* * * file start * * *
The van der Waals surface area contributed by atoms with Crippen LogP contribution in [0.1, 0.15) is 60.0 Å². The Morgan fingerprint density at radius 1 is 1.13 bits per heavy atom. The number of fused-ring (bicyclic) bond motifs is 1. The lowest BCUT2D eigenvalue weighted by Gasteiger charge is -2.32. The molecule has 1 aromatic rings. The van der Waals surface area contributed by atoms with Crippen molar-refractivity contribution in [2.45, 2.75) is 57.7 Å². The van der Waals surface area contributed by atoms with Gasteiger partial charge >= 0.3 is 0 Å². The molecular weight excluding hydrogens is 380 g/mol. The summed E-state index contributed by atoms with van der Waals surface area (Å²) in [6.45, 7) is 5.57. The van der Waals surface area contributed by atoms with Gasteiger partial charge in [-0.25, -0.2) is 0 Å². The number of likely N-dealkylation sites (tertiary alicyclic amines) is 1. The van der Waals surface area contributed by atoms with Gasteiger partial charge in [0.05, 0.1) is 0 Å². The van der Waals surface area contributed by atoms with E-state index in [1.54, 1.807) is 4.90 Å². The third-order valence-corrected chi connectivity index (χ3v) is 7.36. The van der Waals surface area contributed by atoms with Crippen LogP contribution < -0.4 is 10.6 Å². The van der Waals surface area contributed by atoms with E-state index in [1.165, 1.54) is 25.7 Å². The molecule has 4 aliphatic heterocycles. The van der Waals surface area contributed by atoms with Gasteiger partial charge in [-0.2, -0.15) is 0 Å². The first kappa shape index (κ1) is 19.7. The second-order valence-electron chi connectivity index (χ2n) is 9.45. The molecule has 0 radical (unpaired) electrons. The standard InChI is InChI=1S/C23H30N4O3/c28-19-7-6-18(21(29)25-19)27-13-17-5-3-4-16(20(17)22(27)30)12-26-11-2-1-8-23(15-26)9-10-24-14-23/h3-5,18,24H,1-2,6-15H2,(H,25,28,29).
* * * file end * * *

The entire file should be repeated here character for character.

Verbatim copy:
The van der Waals surface area contributed by atoms with Crippen LogP contribution in [0.1, 0.15) is 60.0 Å². The Morgan fingerprint density at radius 1 is 1.13 bits per heavy atom. The number of fused-ring (bicyclic) bond motifs is 1. The lowest BCUT2D eigenvalue weighted by Gasteiger charge is -2.32. The molecule has 1 aromatic rings. The van der Waals surface area contributed by atoms with Crippen molar-refractivity contribution in [2.45, 2.75) is 57.7 Å². The van der Waals surface area contributed by atoms with Gasteiger partial charge >= 0.3 is 0 Å². The molecular weight excluding hydrogens is 380 g/mol. The summed E-state index contributed by atoms with van der Waals surface area (Å²) in [6.45, 7) is 5.57. The van der Waals surface area contributed by atoms with Gasteiger partial charge in [-0.25, -0.2) is 0 Å². The number of likely N-dealkylation sites (tertiary alicyclic amines) is 1. The van der Waals surface area contributed by atoms with Gasteiger partial charge in [0.05, 0.1) is 0 Å². The van der Waals surface area contributed by atoms with E-state index in [1.54, 1.807) is 4.90 Å². The third-order valence-corrected chi connectivity index (χ3v) is 7.36. The van der Waals surface area contributed by atoms with Crippen LogP contribution < -0.4 is 10.6 Å². The van der Waals surface area contributed by atoms with E-state index in [1.165, 1.54) is 25.7 Å². The molecule has 4 aliphatic heterocycles. The van der Waals surface area contributed by atoms with Gasteiger partial charge in [-0.2, -0.15) is 0 Å². The first kappa shape index (κ1) is 19.7. The second-order valence-electron chi connectivity index (χ2n) is 9.45. The molecule has 0 radical (unpaired) electrons. The standard InChI is InChI=1S/C23H30N4O3/c28-19-7-6-18(21(29)25-19)27-13-17-5-3-4-16(20(17)22(27)30)12-26-11-2-1-8-23(15-26)9-10-24-14-23/h3-5,18,24H,1-2,6-15H2,(H,25,28,29).